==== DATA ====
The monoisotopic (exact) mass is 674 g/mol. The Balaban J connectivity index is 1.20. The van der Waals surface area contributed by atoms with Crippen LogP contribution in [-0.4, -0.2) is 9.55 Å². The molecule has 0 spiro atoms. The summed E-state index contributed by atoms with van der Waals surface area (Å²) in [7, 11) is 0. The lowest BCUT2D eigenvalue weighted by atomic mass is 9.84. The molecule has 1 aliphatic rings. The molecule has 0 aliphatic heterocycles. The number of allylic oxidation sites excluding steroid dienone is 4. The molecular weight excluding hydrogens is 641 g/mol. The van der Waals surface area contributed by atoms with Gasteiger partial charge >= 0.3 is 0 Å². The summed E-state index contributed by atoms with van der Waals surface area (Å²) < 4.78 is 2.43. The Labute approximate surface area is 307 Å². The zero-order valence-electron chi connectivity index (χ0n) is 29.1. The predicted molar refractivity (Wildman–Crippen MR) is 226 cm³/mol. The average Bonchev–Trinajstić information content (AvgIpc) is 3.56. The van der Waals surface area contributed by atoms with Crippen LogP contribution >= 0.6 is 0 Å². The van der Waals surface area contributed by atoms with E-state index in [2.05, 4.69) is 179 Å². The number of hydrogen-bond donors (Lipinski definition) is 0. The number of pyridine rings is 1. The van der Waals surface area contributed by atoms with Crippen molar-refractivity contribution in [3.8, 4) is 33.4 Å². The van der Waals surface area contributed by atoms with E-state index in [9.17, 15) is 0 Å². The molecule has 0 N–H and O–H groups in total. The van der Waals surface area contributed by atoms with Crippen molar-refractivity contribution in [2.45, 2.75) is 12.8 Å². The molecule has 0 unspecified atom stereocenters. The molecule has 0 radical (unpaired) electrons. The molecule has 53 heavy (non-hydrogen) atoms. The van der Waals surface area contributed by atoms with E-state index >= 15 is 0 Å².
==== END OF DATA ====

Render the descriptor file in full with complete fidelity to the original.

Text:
The monoisotopic (exact) mass is 674 g/mol. The Balaban J connectivity index is 1.20. The van der Waals surface area contributed by atoms with Crippen LogP contribution in [-0.4, -0.2) is 9.55 Å². The molecule has 0 spiro atoms. The summed E-state index contributed by atoms with van der Waals surface area (Å²) in [7, 11) is 0. The lowest BCUT2D eigenvalue weighted by atomic mass is 9.84. The molecule has 1 aliphatic rings. The molecule has 0 aliphatic heterocycles. The number of allylic oxidation sites excluding steroid dienone is 4. The molecular weight excluding hydrogens is 641 g/mol. The van der Waals surface area contributed by atoms with Gasteiger partial charge >= 0.3 is 0 Å². The summed E-state index contributed by atoms with van der Waals surface area (Å²) < 4.78 is 2.43. The Labute approximate surface area is 307 Å². The zero-order valence-electron chi connectivity index (χ0n) is 29.1. The predicted molar refractivity (Wildman–Crippen MR) is 226 cm³/mol. The average Bonchev–Trinajstić information content (AvgIpc) is 3.56. The van der Waals surface area contributed by atoms with Crippen LogP contribution >= 0.6 is 0 Å². The van der Waals surface area contributed by atoms with E-state index in [2.05, 4.69) is 179 Å². The number of hydrogen-bond donors (Lipinski definition) is 0. The number of pyridine rings is 1. The van der Waals surface area contributed by atoms with Crippen molar-refractivity contribution in [3.8, 4) is 33.4 Å². The van der Waals surface area contributed by atoms with E-state index in [9.17, 15) is 0 Å². The molecule has 0 N–H and O–H groups in total. The van der Waals surface area contributed by atoms with Crippen molar-refractivity contribution in [2.45, 2.75) is 12.8 Å². The molecule has 0 unspecified atom stereocenters. The molecule has 0 radical (unpaired) electrons. The molecule has 53 heavy (non-hydrogen) atoms. The van der Waals surface area contributed by atoms with E-state index >= 15 is 0 Å².